Muhammad Ali and his wife Lonnie. facts about Muhammad Ali
Muhammad Ali and his wife Lonnie Ali (Yolanda Williams). Image credit – John Mathew Smith & www.celebrity-photos.com

29. Ali has been married four times and has seven daughters and two sons. His four wives include Sonji Roi ( m. 1964; div. 1966), Belinda Boyd (m. 1967; div. 1977)​, Veronica Porche Ali (m. 1977; div. 1986), and Yolanda Williams (m. 1986)​ — the latter being his last wife.

30. Ali, whose height was 1.91 meters and who had a reach of 198 centimeters had nine children. They are Laila, Maryum, Asaad, Rasheda, Hana, Jamillah, Miya, Khaliah, and Muhammad Ali Jr. He also had a brother, Rahman Ali.

31. Apart from being a boxing champion, Muhammad Ali was also a champion of equality, justice, and peace. His life fighting in or out of the box epitomizes an icon that people love to emulate and use as a role model. Apart from being quick to admit his mistake he reminded us the need to stay humble.

32. Ali was a leader by character. He lived by working, living, and leading in alignment with his core principles, purpose, values, and beliefs. The lifeline of life is guided by values. Ali lived his values of compassion, justice, and fairness by refusing to go to Vietnam to fight for the U.S.

Muhammad Ali portrait
Muhammad Ali. Champ, you will be missed! Image credit – lylejk

33. Life was not a bouquet of roses for Ali. Apart from serving five years in prison, he began showing signs of slurred speech and slowness when he was in his mid-30s. Later on, he was diagnosed with Parkinson’s syndrome ate the age of 42.

34. With 716.4 points, BoxRec ranks Ali as the fourteen greatest boxer, pound for pound of all time. During his professional career, he is the highest ranked fighter to have only faced heavyweights. The Ring (a boxing magazine) ranked him number 1 in a ranking of the greatest heavyweights from all eras.

35. Ali remained in public spotlight, despite suffering from Parkinson’s. He traveled the world to spread goodwill, and make humanitarian and charitable appearances.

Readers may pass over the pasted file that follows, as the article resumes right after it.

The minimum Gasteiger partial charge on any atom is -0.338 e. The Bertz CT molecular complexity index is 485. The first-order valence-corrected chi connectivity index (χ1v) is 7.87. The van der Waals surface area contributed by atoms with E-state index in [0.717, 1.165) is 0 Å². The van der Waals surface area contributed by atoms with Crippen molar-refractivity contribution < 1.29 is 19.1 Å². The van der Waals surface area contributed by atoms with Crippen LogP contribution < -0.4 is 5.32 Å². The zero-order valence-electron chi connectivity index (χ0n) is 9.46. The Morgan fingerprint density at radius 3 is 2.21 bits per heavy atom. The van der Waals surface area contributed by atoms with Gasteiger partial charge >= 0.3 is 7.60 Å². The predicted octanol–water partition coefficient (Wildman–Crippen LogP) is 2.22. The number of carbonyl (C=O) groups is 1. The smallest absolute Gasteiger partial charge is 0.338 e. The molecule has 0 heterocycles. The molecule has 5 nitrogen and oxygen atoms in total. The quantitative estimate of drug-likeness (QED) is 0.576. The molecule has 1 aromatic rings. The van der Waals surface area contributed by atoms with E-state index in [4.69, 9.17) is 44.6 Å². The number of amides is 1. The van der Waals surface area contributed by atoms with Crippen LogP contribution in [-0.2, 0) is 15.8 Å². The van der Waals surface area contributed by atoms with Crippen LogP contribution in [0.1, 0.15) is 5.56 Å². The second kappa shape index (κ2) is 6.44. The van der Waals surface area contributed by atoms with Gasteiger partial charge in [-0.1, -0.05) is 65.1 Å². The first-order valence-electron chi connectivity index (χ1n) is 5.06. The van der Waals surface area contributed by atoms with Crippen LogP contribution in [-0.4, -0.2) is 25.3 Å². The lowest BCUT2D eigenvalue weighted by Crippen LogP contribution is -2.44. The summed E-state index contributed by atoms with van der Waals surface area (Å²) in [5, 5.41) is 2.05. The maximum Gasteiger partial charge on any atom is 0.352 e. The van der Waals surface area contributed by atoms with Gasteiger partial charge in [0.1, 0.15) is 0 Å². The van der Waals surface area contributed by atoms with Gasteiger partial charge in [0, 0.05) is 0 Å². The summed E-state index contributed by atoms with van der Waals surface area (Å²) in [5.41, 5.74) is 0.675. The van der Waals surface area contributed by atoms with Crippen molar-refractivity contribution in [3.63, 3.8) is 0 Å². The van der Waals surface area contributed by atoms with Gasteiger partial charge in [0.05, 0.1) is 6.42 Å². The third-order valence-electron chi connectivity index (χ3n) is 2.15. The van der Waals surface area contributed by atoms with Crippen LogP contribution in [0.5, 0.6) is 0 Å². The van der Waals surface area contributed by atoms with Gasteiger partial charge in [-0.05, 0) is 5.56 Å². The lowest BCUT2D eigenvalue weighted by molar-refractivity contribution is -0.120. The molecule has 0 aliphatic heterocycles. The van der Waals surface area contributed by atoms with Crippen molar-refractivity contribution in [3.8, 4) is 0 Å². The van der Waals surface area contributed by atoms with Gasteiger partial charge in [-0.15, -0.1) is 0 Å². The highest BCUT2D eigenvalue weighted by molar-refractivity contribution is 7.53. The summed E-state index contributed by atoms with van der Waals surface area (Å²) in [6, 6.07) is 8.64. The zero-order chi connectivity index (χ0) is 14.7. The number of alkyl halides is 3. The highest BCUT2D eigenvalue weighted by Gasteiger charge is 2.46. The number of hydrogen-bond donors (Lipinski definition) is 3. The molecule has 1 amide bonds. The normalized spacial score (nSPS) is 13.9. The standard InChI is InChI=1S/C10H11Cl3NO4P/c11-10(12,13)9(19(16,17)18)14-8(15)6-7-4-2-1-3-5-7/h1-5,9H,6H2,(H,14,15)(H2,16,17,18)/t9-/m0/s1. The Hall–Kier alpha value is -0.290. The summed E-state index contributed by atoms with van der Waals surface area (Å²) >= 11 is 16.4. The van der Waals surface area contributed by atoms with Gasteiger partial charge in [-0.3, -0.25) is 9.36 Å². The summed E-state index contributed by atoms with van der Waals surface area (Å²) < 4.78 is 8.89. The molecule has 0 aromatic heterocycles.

36. Few people know that Ali met Iraqi leader, Saddam Hussain in the year 1990 to negotiate the release of American hostages.

37. During the opening ceremonies of the 1996 Atlanta Summer Olympics, Ali had the honor of lighting the cauldron. BBC voted Ali as the “Sporting Personality of the Century” in 1999.

Muhammad Ali center. Interesting Muhammad Ali facts.
Muhammad Ali Museum in Louisville, KY. Image credit – Charity Davenport

38. In a 2005 White House ceremony, Ali was awarded the Presidential Medal of Freedom. The same year saw the opening of the $60 million Muhammad Ali Center. This cultural center and nonprofit museum focuses on social responsibility and peace. It was opened in Louisville.

39. Muhammad Ali was declared by Ring Magazine as “the Fighter of the Year” on five occasions. This figure is much more than any other boxer has received. In 1990 he was inducted into the International Boxing Hall of Fame.

40. Despite his money and popularity, he remained a humble, religious and down to earth person. He was the first one to come out and donate money for a worthy cause. This fact alone speaks volumes about his character.

41. Thanks to his popularity, several movies were made about Ali including: A.K.A. Cassius Clay, I am Ali, Ali: An American Hero, The Greatest and many more. See the table at the end of the article for more information.

42. Ali was also a famous philanthropist, an individual who uses their money to help the public. Apart from supporting the “make a wish” foundation as well as the Special Olympics, he also founded his own organization, the Muhammad Ali Parkinson Center.

43. Muhammad Ali relished hot buttered rolls, spinach, macaroni and cheese, green peas, baked chicken, and dressing.

44. Many people believe that Ali would have lived a normal life and would not have suffered from Parkinson’s disease had he not taken to boxing. However, the legend states that the punches he took during his boxing career had nothing to do with his case of Parkinson’s disease.